SANFORD, Fla. — Under the hot Florida sun the morning after George Zimmerman was found not guilty, Kathy McGill stood next to a brick monument adorned with the names of 10 local young people who had been shot or stabbed to death. The name at the top of the monument, located in the center of Sanford’s historic black neighborhood of Goldsboro, was Trayvon Martin. Next to Martin’s name was the date of his death: February 26, 2012.
McGill never knew Martin, a Miami boy who was visiting his father when he was shot by Zimmerman, but she did know two of the other people listed on the monument — Travares McGill and Corey Donaldson. Since the community put the plaque of names up nearly a year ago, at least two other Sanford kids have been killed.
News of last night’s verdict was greeted with disappointment and some anger in this neighborhood, as residents said they believed police do not adequately respond to violence in their part of town and that justice is not meted out equally. A jury of six women affirmed Zimmerman’s argument that he feared for his life when he shot the unarmed, 17-year-old Martin in a nearby gated neighborhood.
“It makes me feel like if I’m in need of justice, I won’t win,” McGill said of the verdict. “I thought it would be better.” A young man passing by overheard McGill and asked, “How’s it self defense if it don’t apply to me?”
Previous murders weigh heavily on the minds of residents, though those killings received far less media attention than the Martin case. Donaldson, a talented musician at his local church, was gunned down in a shooting rampage at his friend’s home in 2011. Travares McGill, then 16 and McGill’s nephew, was shot in 2005 by a security guard who said McGill was trying to run him over in a parking lot .
“It never seems like they try to solve the murders in the urban areas,” McGill said. “When Trayvon Martin was gunned down, they thought he was just anyone. But he wasn’t.”
Some said they hoped the small central Florida town of 50,000 residents will change for the better because of the Martin case, which sparked a discussion on race and the justice system, as well as self- defense laws. Despite the predictions of a handful of pundits, the verdict was received with calm and no violence in the area.
Lottie Edge, whose children were friends with Dominique Stafford, a 17-year-old stabbing victim whose name is among those on the monument, said she thinks justice has been served.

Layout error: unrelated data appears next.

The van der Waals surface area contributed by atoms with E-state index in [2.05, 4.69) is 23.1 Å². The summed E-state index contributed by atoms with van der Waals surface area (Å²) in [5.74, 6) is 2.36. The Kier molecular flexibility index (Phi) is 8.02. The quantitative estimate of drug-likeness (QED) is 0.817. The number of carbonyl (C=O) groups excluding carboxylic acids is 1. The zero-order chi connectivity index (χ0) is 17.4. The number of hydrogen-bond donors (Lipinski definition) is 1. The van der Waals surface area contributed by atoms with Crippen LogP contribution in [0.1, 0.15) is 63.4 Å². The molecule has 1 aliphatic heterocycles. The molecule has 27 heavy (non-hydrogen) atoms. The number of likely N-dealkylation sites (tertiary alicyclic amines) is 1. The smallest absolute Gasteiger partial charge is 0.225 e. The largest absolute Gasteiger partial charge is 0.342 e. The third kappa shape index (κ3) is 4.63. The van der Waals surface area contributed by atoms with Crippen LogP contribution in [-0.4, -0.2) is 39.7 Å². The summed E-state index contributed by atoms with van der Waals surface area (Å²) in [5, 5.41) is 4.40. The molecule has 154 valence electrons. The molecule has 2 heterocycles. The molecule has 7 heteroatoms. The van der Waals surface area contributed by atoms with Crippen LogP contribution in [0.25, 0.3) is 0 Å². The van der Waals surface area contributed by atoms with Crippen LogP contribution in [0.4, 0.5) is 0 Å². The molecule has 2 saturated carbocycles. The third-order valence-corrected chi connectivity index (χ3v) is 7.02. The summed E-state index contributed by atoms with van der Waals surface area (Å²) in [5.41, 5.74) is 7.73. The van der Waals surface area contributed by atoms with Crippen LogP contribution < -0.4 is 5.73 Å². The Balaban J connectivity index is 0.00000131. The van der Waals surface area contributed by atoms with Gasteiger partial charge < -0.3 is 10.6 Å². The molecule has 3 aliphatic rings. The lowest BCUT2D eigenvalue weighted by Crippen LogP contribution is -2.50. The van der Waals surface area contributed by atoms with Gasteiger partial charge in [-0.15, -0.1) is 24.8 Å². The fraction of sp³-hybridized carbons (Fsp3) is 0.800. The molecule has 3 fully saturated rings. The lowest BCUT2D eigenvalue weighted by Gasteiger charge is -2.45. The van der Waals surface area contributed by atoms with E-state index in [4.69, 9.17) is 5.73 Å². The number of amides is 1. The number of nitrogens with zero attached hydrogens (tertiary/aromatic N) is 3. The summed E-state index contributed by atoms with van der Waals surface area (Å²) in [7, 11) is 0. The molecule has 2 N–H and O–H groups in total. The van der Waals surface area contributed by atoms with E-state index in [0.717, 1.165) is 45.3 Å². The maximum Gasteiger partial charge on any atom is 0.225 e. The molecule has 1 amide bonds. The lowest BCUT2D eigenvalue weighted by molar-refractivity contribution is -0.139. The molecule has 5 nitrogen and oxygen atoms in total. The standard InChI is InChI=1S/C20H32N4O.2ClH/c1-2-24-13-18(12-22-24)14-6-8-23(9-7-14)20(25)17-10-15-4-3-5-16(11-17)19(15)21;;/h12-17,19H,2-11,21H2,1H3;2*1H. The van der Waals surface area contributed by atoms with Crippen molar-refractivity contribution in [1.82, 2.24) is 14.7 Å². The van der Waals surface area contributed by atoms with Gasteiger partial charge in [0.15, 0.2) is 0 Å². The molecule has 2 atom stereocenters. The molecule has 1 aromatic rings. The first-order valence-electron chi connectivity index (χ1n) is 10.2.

“I’m a little disappointed, but not really surprised,” Edge said of the verdict. “The parents just wanted justice for their son. They wanted him to have his day in court and that’s what happened.”
In the weeks after Martin's death, thousands of people marched in the city to demand Zimmerman be arrested and charged, bolstered by the NAACP and other civil rights groups and leaders. But Saturday's not guilty verdict has turned up only a handful of small protests, many organized by outside groups.
The communist group Revcom organized a small protest at Fort Mellon Park on Sunday evening that drew about 30 people. A Fort Myers woman, Irene Smith, said in a megaphone that she was disappointed the protest was not larger. "It's a lot of people in Sanford but look how few is here," she said. "I see so many people sitting on their porches when they should have been headed here." One spectator murmured in agreement. "Call it out!" he said.
Some Sanford leaders are not ready to give up the fight, however. Valarie Houston, pastor of Allen Chapel Church just down the road from the monument, gave a fiery sermon dedicated to Martin and his family Sunday morning. Houston helped lead the protests in the area that prompted the police to arrest and charge Zimmerman in Martin’s death, 44 days after the shooting.
The wood-paneled, modest chapel was only about half full with congregants, many of them wearing matching red T-shirts. Houston said a prayer thanking the Lord for sending Trayvon Martin “as a sacrifice for all of us.” She said his death revealed “injustices that lie in Sanford” and that he gave “his life to protect the youth who will come after him.”
The congregants gave a standing ovation to a young church member who recited a speech she wrote about why Martin is innocent.
Kim Brown, a Sunday school teacher at Allen Chapel, said her middle school-aged students all wanted to talk about the verdict during their morning Bible session. Two of the children had been at the Seminole County Courthouse with their parents when the decision was announced late Saturday night.
“All of them had the same opinion,” Brown said of her students. “They felt it was unfair and unjust.”
“As children it’s hard for them to totally comprehend, it’s overwhelming,” Brown said, adding that she told them it’s time to move on and come together as a country.
Some of the children said they felt scared by the verdict, and worried that they had to be extra careful when walking around outside. “They said, 'we do know we have to be careful.' I wish it wouldn’t have to happen that way but that’s how they feel,” Brown said.
The Sunday school teacher reassured her students. “Let’s just take it as it is. This is just how it is,” she told them.
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